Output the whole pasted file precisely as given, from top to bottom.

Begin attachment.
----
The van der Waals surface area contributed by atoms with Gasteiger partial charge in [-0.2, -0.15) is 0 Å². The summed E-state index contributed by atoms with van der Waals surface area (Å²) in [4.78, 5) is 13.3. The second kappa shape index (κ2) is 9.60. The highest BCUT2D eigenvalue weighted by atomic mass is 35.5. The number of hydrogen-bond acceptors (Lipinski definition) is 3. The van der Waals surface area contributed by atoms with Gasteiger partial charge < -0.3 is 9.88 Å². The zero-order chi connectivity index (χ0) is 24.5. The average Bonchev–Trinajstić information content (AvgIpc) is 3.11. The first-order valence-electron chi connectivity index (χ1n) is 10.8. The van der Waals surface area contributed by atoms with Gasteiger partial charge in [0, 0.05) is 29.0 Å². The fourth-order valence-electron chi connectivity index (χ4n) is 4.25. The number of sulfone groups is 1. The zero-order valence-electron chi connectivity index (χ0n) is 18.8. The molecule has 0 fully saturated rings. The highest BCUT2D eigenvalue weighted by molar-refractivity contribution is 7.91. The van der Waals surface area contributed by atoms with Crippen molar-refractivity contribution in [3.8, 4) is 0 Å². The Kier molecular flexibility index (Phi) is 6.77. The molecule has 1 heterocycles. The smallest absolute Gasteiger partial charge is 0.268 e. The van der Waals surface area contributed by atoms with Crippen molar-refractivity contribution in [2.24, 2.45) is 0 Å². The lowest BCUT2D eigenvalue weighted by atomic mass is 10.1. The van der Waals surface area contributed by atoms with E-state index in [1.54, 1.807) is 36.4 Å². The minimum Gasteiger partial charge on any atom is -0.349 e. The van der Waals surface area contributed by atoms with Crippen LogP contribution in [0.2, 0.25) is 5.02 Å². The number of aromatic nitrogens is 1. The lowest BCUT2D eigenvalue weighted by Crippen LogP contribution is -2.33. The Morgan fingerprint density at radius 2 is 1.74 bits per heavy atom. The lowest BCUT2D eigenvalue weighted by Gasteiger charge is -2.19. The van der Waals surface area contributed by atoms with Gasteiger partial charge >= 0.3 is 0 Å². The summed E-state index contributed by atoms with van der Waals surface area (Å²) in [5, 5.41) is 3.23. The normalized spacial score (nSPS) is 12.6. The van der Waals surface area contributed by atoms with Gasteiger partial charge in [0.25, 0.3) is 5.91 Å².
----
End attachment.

The van der Waals surface area contributed by atoms with Gasteiger partial charge in [-0.2, -0.15) is 0 Å². The summed E-state index contributed by atoms with van der Waals surface area (Å²) in [4.78, 5) is 13.3. The second kappa shape index (κ2) is 9.60. The highest BCUT2D eigenvalue weighted by atomic mass is 35.5. The number of hydrogen-bond acceptors (Lipinski definition) is 3. The van der Waals surface area contributed by atoms with Gasteiger partial charge < -0.3 is 9.88 Å². The zero-order chi connectivity index (χ0) is 24.5. The average Bonchev–Trinajstić information content (AvgIpc) is 3.11. The first-order valence-electron chi connectivity index (χ1n) is 10.8. The van der Waals surface area contributed by atoms with Gasteiger partial charge in [0, 0.05) is 29.0 Å². The fourth-order valence-electron chi connectivity index (χ4n) is 4.25. The number of sulfone groups is 1. The zero-order valence-electron chi connectivity index (χ0n) is 18.8. The molecule has 0 fully saturated rings. The highest BCUT2D eigenvalue weighted by molar-refractivity contribution is 7.91. The van der Waals surface area contributed by atoms with Crippen molar-refractivity contribution in [3.8, 4) is 0 Å². The Kier molecular flexibility index (Phi) is 6.77. The molecule has 1 heterocycles. The smallest absolute Gasteiger partial charge is 0.268 e. The van der Waals surface area contributed by atoms with Crippen molar-refractivity contribution in [2.24, 2.45) is 0 Å². The lowest BCUT2D eigenvalue weighted by atomic mass is 10.1. The van der Waals surface area contributed by atoms with E-state index in [1.54, 1.807) is 36.4 Å². The minimum Gasteiger partial charge on any atom is -0.349 e. The van der Waals surface area contributed by atoms with Crippen LogP contribution in [0.2, 0.25) is 5.02 Å². The number of aromatic nitrogens is 1. The lowest BCUT2D eigenvalue weighted by Crippen LogP contribution is -2.33. The Morgan fingerprint density at radius 2 is 1.74 bits per heavy atom. The lowest BCUT2D eigenvalue weighted by Gasteiger charge is -2.19. The van der Waals surface area contributed by atoms with Gasteiger partial charge >= 0.3 is 0 Å². The summed E-state index contributed by atoms with van der Waals surface area (Å²) in [5, 5.41) is 3.23. The normalized spacial score (nSPS) is 12.6. The van der Waals surface area contributed by atoms with Gasteiger partial charge in [0.25, 0.3) is 5.91 Å².